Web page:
“The name is not the thing” (Robert Anton Wilson, paraphrasing Korzybski)

I was speaking today to a high school teacher in an urban district far away from Black Water Farm, and she was discussing the problem Certain Ethnic parents have in naming their children. Apparently, it never occurs to these people that a name is something you carry around for life, that it has great bearing upon your future success, and that it requires more thought than naming a pet. This trend was referenced in John Ross’ Unintended Consequences, only there it was a cruel game played by white OB/GYN interns to encourage poor women to give their children names like Anus Brown, or the BATF agent G.G. Jackson (nee Gonorrhea Gaily). Apparently, mothers come up with these names all by themselves.

The more benign form seems to be oriented towards increasing self-esteem… name like Holy Kidd, or Precious. “My classes are filled with royalty : Princes, Princessess, Kings, Queens,” she said. Then there are the wacky, Zappaesque names, like the sisters “LehMONjelo” and “OrANjelo” (named after popular boxed desserts). Or the possibly ignorant, like “NoNAHmee” (or, as spelled on the birth certificate, “no name”)

But the worst case came when she was subbing in a class, calling roll. “I don’t know how to pronounce this name.” “It’s ShiTHAYD.” Yes, somebody had actually named their son Shithead. Yeah, there’s one for the boardroom. What’s the matter with you people!?

UPDATE: The Hillboyz talk about this in Cleveland:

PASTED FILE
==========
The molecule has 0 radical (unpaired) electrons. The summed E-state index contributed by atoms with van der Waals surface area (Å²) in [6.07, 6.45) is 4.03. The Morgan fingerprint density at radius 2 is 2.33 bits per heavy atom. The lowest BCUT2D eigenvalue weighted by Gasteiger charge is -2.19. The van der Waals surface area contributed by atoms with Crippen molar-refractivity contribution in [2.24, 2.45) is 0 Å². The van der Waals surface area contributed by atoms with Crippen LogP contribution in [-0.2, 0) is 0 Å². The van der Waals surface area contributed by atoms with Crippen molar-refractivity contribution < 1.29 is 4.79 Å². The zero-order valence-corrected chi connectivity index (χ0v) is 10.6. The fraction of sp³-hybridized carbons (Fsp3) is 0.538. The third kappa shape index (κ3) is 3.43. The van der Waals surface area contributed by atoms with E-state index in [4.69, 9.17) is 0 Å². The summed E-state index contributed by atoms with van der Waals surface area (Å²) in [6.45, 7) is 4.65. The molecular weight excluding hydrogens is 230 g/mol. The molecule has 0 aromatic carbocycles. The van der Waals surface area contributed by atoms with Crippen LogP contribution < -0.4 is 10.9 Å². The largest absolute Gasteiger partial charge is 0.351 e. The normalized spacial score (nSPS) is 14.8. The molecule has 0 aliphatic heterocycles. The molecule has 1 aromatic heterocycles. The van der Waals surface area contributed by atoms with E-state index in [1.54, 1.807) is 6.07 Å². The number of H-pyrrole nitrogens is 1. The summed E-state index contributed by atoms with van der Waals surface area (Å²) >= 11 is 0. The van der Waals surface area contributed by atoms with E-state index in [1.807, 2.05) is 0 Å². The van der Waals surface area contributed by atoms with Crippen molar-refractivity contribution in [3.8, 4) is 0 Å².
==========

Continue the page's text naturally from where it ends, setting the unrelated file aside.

“What’s her name?”.


“How do you say that?”

“Kuh-neen-eee-ya”, the woman behind the counter overemphasized, with the DUH! unspoken.

Of course, that’s how you pronounce a name that has both a hyphen and the number nine in it.

No wonder the kids at that school can’t read. Their own names make no sense, and have nines in them. How are they supposed to read “cat” and “dog” when they are looking for the numbers mixed with letters and hyphens?


3 Responses to “The name is not the thing” (Robert Anton Wilson, paraphrasing Korzybski)

  1. Ben C says:

    Fishy. This person must also be friends with the ladies my wife works with.

  2. jeffreyquick says:

    Not sure of the relevance of the Snopes pieces, except to indicate the pattern might be well-distributed. This wasn’t a stray email, it was live communication with somebody in a position to encounter a lot of names. And FWIW, I once had a girlfriend who went to Shaw HS in East Cleveland, who told me similar stories, including the one about the girl named Douche. (“It’s Dou-SHAY!”)

  3. kishnevi says:

    As a co-worker of mine likes to say, “that’s so ghetto!”. She should know, since she’s rather ghetto a lot of the time. But her name is Angela.

    I’ve found a lot of blacks have names that seem to have been spelled by illiterates (someone named Jewlius, for instance), but more often names that simply odd. For instance, last names like Synder or Brown or Miller or Jones.

    And then there’s Haitian element, wherein one gets names that apparently French, but which I’ve never seen used by French or Quebecois–Guirlene or Wilene, for example. Or one that threw for a minute: a man with first name Saint-Fort and last name Smith. He certainly didn’t look like any of my cousins 🙂

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